By Alana Semuels
Saturday, March 6, 2010; E05
It's been more than 16 months since Eugene and Patricia Harrison last paid the mortgage on their Perris, Calif., home. Eleven months since the notice got slapped on their front door, warning that the house would be sold at auction.
A terse letter from a lawyer came eight months ago, telling them that their lender now owned the house. Three months later, the bank told them to pay up or get out by the end of the week.
Still, they remain in the yellow ranch-style home they bought seven years ago for $128,000, with its views of the San Jacinto Mountains. They're not planning on going anywhere.
"We're kind of on pins and needles, but who'd want to leave when you put this kind of energy into a house?" said Eugene Harrison, 70, gesturing toward a bucolic mural of mountains, stream and flowers that the couple painted on the living room wall.
Throughout the country, many people continue to default on their home loans -- but lenders have backed off on forced evictions, allowing many to remain in their homes, rent-free.
Several factors are driving the trend, industry experts said, including government pressure on banks to modify loans and keep people in their homes.
And with a glut of inventory in places like Southern California's Inland Empire, Nevada and Arizona, lenders are loath to depress housing prices further by dumping more properties into a weak market.
Finally, allowing borrowers to stay in their homes helps protect the bank's investment as it negotiates with the homeowners, said Gary Kirshner, a spokesman for Chase bank.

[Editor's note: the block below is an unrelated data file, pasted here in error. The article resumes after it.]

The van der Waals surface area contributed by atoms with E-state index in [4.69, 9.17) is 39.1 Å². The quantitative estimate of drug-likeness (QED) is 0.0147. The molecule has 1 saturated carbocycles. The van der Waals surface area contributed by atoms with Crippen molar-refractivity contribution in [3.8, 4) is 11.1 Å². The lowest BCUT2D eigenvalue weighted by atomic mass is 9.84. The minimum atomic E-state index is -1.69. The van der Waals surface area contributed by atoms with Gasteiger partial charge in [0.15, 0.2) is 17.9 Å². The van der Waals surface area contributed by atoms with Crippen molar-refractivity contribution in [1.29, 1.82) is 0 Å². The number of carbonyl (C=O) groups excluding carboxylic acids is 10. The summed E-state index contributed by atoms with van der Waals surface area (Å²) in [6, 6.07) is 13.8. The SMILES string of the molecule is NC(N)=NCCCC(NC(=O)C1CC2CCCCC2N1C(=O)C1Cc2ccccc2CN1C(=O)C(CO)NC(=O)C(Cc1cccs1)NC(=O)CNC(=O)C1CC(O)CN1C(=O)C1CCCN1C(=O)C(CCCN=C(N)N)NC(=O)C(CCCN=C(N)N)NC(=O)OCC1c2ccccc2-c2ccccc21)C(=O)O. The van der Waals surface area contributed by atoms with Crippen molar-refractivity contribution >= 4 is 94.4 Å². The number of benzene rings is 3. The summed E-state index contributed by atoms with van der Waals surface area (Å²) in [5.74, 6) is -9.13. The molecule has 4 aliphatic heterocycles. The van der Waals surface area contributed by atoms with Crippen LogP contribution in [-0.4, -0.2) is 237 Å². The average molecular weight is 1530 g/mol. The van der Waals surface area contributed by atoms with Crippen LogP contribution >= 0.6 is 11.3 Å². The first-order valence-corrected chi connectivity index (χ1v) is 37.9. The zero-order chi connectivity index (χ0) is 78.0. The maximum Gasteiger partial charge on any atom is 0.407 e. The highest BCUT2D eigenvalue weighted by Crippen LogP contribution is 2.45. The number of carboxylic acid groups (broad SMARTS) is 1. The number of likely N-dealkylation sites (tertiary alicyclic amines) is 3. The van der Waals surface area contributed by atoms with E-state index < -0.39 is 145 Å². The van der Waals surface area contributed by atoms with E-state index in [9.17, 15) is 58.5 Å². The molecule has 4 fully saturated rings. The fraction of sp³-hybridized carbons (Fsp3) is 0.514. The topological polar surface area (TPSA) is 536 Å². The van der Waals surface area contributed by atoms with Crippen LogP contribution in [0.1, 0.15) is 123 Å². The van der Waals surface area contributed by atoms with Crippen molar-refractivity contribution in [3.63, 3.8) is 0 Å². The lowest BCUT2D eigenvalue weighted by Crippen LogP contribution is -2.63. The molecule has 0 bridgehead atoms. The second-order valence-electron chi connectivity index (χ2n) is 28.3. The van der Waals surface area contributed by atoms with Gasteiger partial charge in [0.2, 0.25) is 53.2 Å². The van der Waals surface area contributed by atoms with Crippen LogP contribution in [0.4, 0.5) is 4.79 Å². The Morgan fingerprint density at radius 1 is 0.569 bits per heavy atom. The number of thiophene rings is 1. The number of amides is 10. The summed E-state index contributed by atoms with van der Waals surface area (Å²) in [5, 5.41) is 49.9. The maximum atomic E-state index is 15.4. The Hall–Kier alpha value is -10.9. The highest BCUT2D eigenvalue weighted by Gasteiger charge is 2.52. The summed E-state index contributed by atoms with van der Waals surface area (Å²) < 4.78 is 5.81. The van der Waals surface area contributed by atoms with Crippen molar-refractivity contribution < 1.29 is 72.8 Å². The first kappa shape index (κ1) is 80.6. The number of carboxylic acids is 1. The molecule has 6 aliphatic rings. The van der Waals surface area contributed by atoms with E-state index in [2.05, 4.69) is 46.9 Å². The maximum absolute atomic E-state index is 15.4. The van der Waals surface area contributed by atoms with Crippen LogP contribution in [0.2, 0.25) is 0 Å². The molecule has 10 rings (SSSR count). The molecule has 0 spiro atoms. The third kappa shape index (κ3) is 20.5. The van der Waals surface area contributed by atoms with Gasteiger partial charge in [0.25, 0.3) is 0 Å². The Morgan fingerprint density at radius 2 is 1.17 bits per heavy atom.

"If the person's in the property, there's less chance for vandalism, and they're probably maintaining the house," he said.
Economists say the situation won't last forever, but in the meantime, the "amnesty" may allow at least some homeowners to regain their financial footing and avoid eviction.
In the Inland Empire, the area where Perris is, an estimated 100,000 homeowners are living rent-free, according to economist John Husing, who based that number on the difference between loan delinquencies and foreclosures. Industry experts said it's difficult to say how many families are in that situation nationally because only banks know for sure who has stopped paying entirely.
But Rick Sharga of the data company RealtyTrac, noted that the proportion of loans in which the borrower hasn't made a payment in 90 days or more but is not in foreclosure is at 5.1 percent nationally, a record high. But the number of foreclosures last year was 2.9 million, below the 3.2 million that RealtyTrac economists predicted.
More evidence is provided by another firm, ForeclosureRadar, which says it now takes an average of 229 days for a bank to foreclose on a home in California after sending a notice of default, up from 146 days in August 2008.
"For some reason, banks are being more lenient with homeowners who are behind on their loans," Sharga said. "Whether it's a strategy to try and slow down the volume of foreclosures or simply a matter of the banks being able to keep up with volume is something that banks only know for sure."